Football teams have been known to go to ridiculous lengths to win, but Colorado did something new. Before the Buffaloes beat Indiana 16-9, seven members of the defense shaved their heads. "It kinda signifies what football means to us," said Safety John (Bad Dude) Stearns. O.K., John, but while we're trying to figure that one out, why did Colorado stop in the end zone on the way to its dressing room after the game and do wind sprints? "It's a team-spirit type thing," Stearns said. "We call it the 'Jingle Jangle." One Jingle Jangle is from the back of the end zone to the goal line and back. We did five. It definitely helps. Everybody likes it, and it gave us a boost for next week. We're thinking Penn State."
Of course, it will take more than a few bald heads and Jingle Jangles for the Buffs to upset Penn State this week in Boulder, especially after the way they played against inexperienced Indiana. The Hoosiers led their visitors 24-19 in first downs and 78-73 in plays, but Colorado used Dave Haney's three field goals and a little razzle-dazzle to win. The Buffs' only TD, a nine-yard pass from Jim Bratten to Marv Whitaker, was set up by Wide Receiver Steve Dal Porto's 47-yard run on a reverse. Said Colorado Coach Eddie Crowder, "You just have to run some kind of misdirected play today against the defenses being used."
In Columbia, Missouri floundered without a point for the entire first half, then unleashed its own version of Mr. Inside and Mr. Outside to crush Minnesota 34-12. Powerful Tailback Joe Moore ran over the Gophers for three TDs (his 156 yards in 31 carries put him within eight yards of the all-time Missouri career rushing record of 2,030 yards). But speedy Mel Gray (he does the 100 in 9.2) was the man who tore it open for the Tigers, going 36 yards for their second TD on a flanker reverse. In other games involving Big Eight teams Kansas lost to Texas Tech 23-0 for Jim Carlen's second win as the Red Raiders' coach, and Oklahoma—back to playing all-round football now that Steve Owens and his constant line smashes have gone on to the pros—defeated Wisconsin 21-7. Quarterback Jack Mildren completed eight of 13 passes, and an additional Sooner hero was its Indian mascot, Little Red. Benched last year because some Indian groups felt he was degrading their race, Little Red made a surprise appearance at the start of the second half, and the Sooners, trailing 7-0, ripped off three TDs.
After Michigan's coach, Bo Schembechler, had a heart attack and missed the Rose Bowl, you would think the Wolverines would want to make things easy for Bo this season. So what happens? In their opener against Arizona the Wolverines nursed a one-point lead until the final three minutes, then got a TD and a field goal for a 20-9 win in Ann Arbor. "I was really nervous," said Schembechler, "I've got to learn to control myself."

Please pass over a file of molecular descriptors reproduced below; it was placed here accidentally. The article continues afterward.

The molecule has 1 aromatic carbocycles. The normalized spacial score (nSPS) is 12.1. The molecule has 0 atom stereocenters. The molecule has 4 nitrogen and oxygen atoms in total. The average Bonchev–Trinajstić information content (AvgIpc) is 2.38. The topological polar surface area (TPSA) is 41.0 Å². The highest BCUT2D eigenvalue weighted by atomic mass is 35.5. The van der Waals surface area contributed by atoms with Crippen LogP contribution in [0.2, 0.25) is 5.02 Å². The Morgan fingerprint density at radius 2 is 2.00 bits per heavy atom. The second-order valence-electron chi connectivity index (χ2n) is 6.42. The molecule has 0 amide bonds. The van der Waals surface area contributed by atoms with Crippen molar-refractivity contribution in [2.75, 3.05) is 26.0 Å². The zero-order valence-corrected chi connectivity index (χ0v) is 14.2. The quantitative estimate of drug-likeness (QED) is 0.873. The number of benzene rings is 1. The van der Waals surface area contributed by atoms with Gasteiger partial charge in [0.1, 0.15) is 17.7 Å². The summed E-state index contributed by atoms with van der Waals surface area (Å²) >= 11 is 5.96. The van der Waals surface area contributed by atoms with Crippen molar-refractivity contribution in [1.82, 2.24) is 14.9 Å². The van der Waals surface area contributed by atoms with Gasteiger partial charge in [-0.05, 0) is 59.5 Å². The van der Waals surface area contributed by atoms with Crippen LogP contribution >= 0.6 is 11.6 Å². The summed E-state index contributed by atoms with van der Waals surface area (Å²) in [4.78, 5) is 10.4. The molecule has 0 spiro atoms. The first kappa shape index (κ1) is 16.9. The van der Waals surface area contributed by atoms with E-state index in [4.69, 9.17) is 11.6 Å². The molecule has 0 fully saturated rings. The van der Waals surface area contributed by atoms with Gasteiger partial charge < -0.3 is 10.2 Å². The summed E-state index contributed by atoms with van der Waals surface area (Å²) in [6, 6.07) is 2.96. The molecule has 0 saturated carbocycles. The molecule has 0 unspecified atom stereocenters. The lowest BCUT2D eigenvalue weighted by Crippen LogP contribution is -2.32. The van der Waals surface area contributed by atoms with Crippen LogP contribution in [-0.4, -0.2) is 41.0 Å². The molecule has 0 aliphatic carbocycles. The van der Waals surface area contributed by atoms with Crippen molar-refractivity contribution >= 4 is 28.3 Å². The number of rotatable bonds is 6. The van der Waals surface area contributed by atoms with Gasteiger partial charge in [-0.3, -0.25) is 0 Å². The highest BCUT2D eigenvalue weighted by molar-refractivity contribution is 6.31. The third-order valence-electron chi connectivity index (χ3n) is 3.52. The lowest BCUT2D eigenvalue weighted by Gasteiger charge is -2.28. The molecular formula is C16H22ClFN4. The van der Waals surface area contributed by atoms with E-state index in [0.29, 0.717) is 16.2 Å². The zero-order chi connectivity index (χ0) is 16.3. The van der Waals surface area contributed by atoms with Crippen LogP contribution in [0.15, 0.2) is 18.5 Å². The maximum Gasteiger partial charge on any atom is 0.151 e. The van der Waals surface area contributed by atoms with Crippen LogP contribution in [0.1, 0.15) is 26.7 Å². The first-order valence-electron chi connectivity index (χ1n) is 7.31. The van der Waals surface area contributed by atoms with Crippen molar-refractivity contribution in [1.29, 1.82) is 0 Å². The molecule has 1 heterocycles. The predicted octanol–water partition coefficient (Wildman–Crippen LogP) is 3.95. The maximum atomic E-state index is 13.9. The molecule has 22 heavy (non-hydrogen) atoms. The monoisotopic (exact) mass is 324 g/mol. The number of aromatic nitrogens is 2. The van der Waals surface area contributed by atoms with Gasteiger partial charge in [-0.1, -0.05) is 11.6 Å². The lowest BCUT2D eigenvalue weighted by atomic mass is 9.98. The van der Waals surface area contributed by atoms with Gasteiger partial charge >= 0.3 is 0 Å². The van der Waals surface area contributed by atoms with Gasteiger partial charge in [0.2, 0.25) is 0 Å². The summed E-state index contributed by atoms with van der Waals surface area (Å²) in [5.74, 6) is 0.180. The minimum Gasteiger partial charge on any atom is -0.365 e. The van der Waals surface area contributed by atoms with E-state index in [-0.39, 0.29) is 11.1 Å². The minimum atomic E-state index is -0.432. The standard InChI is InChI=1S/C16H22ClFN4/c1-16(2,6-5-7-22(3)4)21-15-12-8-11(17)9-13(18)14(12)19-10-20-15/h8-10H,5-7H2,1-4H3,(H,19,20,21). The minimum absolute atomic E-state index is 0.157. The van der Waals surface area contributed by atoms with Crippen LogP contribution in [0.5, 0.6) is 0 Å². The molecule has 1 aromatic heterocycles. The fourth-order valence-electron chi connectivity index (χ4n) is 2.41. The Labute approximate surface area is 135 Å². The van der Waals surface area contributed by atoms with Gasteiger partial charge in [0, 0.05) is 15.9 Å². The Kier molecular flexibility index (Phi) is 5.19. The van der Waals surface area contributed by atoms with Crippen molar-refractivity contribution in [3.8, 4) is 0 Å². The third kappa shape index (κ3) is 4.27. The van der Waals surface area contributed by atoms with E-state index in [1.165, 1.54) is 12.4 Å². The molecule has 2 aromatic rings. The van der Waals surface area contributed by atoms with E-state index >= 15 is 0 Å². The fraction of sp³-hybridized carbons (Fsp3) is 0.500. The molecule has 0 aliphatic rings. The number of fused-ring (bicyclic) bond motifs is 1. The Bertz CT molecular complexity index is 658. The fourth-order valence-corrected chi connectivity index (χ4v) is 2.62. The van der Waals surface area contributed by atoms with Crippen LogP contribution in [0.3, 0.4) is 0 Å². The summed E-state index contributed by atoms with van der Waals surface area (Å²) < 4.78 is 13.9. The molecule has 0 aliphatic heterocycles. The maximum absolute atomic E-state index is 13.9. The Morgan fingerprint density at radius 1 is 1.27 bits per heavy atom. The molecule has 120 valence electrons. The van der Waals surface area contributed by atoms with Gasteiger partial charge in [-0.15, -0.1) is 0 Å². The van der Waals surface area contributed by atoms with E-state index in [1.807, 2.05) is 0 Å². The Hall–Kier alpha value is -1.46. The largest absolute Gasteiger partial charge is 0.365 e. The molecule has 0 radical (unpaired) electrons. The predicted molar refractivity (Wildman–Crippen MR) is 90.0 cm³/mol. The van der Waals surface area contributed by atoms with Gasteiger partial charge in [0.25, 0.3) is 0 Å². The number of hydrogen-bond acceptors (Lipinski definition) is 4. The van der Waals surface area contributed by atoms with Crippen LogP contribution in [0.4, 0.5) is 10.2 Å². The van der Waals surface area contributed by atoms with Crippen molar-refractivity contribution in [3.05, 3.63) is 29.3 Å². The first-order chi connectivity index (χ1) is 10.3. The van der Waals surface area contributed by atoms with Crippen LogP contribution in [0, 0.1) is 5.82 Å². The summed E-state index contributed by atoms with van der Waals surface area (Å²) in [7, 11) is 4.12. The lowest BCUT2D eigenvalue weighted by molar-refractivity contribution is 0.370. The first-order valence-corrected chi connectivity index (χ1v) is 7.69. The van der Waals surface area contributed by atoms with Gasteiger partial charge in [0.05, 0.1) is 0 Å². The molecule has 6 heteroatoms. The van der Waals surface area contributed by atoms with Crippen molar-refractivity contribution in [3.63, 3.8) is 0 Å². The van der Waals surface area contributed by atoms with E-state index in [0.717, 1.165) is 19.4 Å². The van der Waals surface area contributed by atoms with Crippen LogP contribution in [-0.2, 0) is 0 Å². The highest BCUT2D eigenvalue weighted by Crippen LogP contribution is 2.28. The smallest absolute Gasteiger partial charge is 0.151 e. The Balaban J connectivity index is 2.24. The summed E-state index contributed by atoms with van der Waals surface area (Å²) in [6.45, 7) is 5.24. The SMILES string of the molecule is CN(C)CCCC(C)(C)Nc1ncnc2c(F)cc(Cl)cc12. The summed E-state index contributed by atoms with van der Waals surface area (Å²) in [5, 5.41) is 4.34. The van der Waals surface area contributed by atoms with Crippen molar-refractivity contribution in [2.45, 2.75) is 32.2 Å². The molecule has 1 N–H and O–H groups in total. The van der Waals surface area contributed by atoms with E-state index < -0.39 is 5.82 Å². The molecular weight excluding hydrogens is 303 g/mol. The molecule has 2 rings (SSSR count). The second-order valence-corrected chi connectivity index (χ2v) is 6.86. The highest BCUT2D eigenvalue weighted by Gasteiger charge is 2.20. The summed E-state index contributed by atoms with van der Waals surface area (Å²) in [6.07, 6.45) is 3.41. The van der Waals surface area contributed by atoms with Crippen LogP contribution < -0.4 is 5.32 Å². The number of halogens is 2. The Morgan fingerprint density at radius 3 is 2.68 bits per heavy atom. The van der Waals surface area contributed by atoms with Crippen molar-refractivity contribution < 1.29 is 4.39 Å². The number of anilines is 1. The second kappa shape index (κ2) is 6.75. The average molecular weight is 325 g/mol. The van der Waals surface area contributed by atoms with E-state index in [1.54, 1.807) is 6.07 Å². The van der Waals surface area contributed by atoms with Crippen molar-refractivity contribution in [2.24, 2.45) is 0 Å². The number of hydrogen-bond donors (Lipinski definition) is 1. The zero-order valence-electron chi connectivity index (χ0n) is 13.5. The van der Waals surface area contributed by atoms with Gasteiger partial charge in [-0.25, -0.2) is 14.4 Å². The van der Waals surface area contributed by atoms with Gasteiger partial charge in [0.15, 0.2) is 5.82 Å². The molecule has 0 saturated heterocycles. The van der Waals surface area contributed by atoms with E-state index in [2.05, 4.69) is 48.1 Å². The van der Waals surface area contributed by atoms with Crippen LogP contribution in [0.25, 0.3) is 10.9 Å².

Having disposed of Northwestern 35-14 in an easy opener, Notre Dame now prepares for this week's foe, Purdue, which has dominated the Irish for three straight years. Notre Dame will be heavily favored to end that streak, but there was an ominous new name in Lafayette. Chuck Piebes, a sophomore walk-on from Valhalla, N.Y., engineered the Boilermakers to a 15-0 win over Texas Christian for the new head coach, Bob DeMoss. Could Piebes be a worthy successor to Dawson-Griese-Phipps? "He made some mistakes," said DeMoss, "but he also made some great calls."
In the Mid-American Conference, Toledo defeated Buffalo 27-6 for its 13th straight.
1. TEXAS (1-0)
2. TEXAS A&M (2-0)
3. ARKANSAS (1-1)
While Houston was mastering Syracuse (page 22), Texas began its defense of the national championship with a crunching 56-15 defeat of California. It was hot in Austin, 90°, and in Memorial Stadium it was more like 130°. Perhaps it was the heat and perhaps not, but the fact is that two California backs ran into each other trying to catch the opening kickoff—and that was about as exciting as the Golden Bears were all day. Texas fans enjoyed watching Steve Worster, the Longhorns' fine fullback, and Eddie Phillips, who looked like a more-than-suitable replacement for James Street at quarterback.
Phillips, a 6' senior from Mesquite, Texas, ran Coach Darrell Royal's triple-option formations very well. He fed the ball to Worster for three TDs, scored twice himself and gained 129 yards on only nine carries. "Phillips has waited a long time for this," said Royal, who could not conceal his pride in the offense. "Any team we play can stop Worster—if they are willing to pay the price," he said. "Or they can stop us going wide—if they are willing to let Worster rip 'em up the middle."